P&Z denies zone change for dog kennel

Published 6:06 am Friday, October 5, 2018

A homeowner who is running a dog kennel out of his Harmon Heights residence off of Perryville Road could not convince the Danville-Boyle County Planning and Zoning Commission to recommend a zone change for his property this week.

Neighbors protested at a public hearing for the proposed zone change, claiming the dogs kept by Bryan Sharp already frequently get loose, cause a lot of noise and create a terrible smell.

Sharp wants to rezone his property from residential to agricultural, which would allow him to legally run a dog kennel business, P&Z Director Steve Hunter explained. But the agricultural zone would allow a lot more than a dog kennel — it would remove limitations on the number of structures and make it possible to run other businesses, including a junkyard, Hunter said.

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Sharp’s property at 3204 Perryville Road is surrounded on three sides by residential properties and sits in the middle of a large block of residential zoning, according to maps provided in a P&Z staff report. Sharp applied for the zone change by arguing the existing zoning is inappropriate.

Ben Kleppinger/ben.kleppinger@amnews.com
Boyle County Magistrate Phil Sammons tells P&Z commissioners Wednesday that he is opposed to a zone change that would allow a Harmon Heights resident to keep a dog kennel on his property.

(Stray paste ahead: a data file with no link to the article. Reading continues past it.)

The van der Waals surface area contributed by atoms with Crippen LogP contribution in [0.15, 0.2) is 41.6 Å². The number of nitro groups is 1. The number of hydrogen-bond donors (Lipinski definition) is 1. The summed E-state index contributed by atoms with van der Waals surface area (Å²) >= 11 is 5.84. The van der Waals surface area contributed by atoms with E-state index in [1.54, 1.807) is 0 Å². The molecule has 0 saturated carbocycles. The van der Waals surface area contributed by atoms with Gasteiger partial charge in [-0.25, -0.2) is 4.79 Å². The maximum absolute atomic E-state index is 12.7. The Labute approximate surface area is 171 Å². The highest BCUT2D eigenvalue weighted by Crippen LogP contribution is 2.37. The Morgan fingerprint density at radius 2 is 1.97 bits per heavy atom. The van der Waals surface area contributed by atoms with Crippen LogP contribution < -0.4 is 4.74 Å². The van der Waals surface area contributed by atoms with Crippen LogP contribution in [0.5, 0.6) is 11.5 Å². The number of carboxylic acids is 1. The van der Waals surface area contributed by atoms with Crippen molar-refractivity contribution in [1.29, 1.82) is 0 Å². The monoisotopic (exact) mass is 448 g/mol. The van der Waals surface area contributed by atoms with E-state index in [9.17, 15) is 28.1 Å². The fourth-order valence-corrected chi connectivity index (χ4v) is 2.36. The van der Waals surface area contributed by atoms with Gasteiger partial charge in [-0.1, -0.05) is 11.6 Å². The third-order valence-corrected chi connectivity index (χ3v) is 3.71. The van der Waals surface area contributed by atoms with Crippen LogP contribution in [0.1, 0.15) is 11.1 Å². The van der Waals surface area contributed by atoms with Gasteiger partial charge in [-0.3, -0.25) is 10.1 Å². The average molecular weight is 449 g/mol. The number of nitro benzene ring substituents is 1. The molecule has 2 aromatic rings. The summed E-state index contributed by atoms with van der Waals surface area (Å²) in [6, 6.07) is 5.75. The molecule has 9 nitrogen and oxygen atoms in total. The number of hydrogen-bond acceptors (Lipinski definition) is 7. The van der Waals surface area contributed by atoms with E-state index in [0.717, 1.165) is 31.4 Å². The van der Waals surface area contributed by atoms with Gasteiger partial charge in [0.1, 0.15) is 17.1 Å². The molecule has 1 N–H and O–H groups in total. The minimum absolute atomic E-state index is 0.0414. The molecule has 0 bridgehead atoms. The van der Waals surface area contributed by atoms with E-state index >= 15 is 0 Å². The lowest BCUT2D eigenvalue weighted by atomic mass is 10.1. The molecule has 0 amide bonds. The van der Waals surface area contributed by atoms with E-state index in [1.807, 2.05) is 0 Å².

Hunter acknowledged to P&Z commissioners that the zone-change request is “a tad bit odd.”

Hunter said Thursday that Sharp’s zone-change request was precipitated by P&Z pursuing a code enforcement action against him for running an illegal business. When Hunter followed up on reports that Sharp had more dogs on his property than is allowed — a kennel is defined as having more than three dogs under local regulations — Sharp initially said he wasn’t “doing anything” on his property, Hunter said.

But then Sharp obtained a kennel license from the county, which he thought would resolve the matter, Hunter said.

“It kind of made my case for me,” he said.

Even with a license, Sharp’s land is not zoned to allow a dog kennel, Hunter explained.

At Wednesday’s public hearing, Hunter said P&Z staff have observed as many as 13 dogs on the property during visits; P&Z has received reports of as many as 40 dogs. Ten residents of the Harmon Heights neighborhood spoke against the rezoning, as well as Boyle County Magistrate Phil Sammons.

Sammons sits on the Boyle County Fiscal Court, which must decide whether to accept the P&Z commission’s recommended denial of the zone change.

Sammons began his remarks by saying, “I hope I’m not out of order.”

“I have several neighbors here that they cannot sit outside on their porch because of the dog smell,” he said, before alleging one of Sharp’s dogs may have gotten loose and killed a neighbor’s dog.

P&Z commissioners later determined through questioning that there was no hard proof it was one of Sharp’s dogs.

Sammons said, “the stink knocks you down.”

“This was a beautiful, beautiful piece of property until this gentleman moved in,” Sammons said. “He moves in, the first thing he does is have a bunch of junk cars. It looks like a junkyard most of the time. We just don’t need that in a residential area.”

The smell and junk on the property were recurring complaints made by neighbors on the record during the hearing.